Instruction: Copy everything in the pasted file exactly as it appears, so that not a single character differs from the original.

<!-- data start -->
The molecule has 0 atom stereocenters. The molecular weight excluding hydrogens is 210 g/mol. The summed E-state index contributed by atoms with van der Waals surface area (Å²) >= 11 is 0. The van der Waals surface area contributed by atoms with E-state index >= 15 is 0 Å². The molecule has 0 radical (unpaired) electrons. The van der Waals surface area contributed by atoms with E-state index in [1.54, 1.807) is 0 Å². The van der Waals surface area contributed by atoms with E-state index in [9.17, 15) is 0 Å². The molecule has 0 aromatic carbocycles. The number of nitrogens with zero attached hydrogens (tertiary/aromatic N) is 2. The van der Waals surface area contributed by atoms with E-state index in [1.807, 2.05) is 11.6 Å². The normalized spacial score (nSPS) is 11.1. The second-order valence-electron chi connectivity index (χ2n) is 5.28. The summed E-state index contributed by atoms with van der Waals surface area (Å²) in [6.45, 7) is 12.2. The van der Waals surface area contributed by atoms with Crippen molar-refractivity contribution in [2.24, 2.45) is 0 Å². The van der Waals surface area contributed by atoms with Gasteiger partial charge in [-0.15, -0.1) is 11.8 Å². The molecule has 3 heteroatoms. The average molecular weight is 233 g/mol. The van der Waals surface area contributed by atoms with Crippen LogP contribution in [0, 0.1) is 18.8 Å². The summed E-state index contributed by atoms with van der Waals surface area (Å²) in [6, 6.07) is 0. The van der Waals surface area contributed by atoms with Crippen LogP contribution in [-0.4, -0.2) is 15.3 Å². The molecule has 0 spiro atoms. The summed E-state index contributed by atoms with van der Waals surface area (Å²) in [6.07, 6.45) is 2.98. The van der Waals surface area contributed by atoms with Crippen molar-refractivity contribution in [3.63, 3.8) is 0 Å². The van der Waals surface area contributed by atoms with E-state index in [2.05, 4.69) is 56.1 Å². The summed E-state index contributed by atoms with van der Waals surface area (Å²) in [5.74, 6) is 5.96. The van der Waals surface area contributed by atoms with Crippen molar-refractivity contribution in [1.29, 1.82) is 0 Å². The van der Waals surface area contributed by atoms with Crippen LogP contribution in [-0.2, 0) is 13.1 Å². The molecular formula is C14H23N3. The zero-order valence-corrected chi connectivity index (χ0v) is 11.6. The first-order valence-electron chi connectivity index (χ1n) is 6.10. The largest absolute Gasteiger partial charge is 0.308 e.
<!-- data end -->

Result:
The molecule has 0 atom stereocenters. The molecular weight excluding hydrogens is 210 g/mol. The summed E-state index contributed by atoms with van der Waals surface area (Å²) >= 11 is 0. The van der Waals surface area contributed by atoms with E-state index >= 15 is 0 Å². The molecule has 0 radical (unpaired) electrons. The van der Waals surface area contributed by atoms with E-state index in [1.54, 1.807) is 0 Å². The van der Waals surface area contributed by atoms with E-state index in [9.17, 15) is 0 Å². The molecule has 0 aromatic carbocycles. The number of nitrogens with zero attached hydrogens (tertiary/aromatic N) is 2. The van der Waals surface area contributed by atoms with E-state index in [1.807, 2.05) is 11.6 Å². The normalized spacial score (nSPS) is 11.1. The second-order valence-electron chi connectivity index (χ2n) is 5.28. The summed E-state index contributed by atoms with van der Waals surface area (Å²) in [6.45, 7) is 12.2. The van der Waals surface area contributed by atoms with Crippen molar-refractivity contribution in [2.24, 2.45) is 0 Å². The van der Waals surface area contributed by atoms with Gasteiger partial charge in [-0.15, -0.1) is 11.8 Å². The molecule has 3 heteroatoms. The average molecular weight is 233 g/mol. The van der Waals surface area contributed by atoms with Crippen LogP contribution in [0, 0.1) is 18.8 Å². The summed E-state index contributed by atoms with van der Waals surface area (Å²) in [6, 6.07) is 0. The van der Waals surface area contributed by atoms with Crippen LogP contribution in [-0.4, -0.2) is 15.3 Å². The molecule has 0 spiro atoms. The summed E-state index contributed by atoms with van der Waals surface area (Å²) in [6.07, 6.45) is 2.98. The van der Waals surface area contributed by atoms with Crippen molar-refractivity contribution in [3.63, 3.8) is 0 Å². The van der Waals surface area contributed by atoms with E-state index in [2.05, 4.69) is 56.1 Å². The summed E-state index contributed by atoms with van der Waals surface area (Å²) in [5.74, 6) is 5.96. The van der Waals surface area contributed by atoms with Crippen molar-refractivity contribution in [1.29, 1.82) is 0 Å². The van der Waals surface area contributed by atoms with Crippen LogP contribution in [-0.2, 0) is 13.1 Å². The molecular formula is C14H23N3. The zero-order valence-corrected chi connectivity index (χ0v) is 11.6. The first-order valence-electron chi connectivity index (χ1n) is 6.10. The largest absolute Gasteiger partial charge is 0.308 e.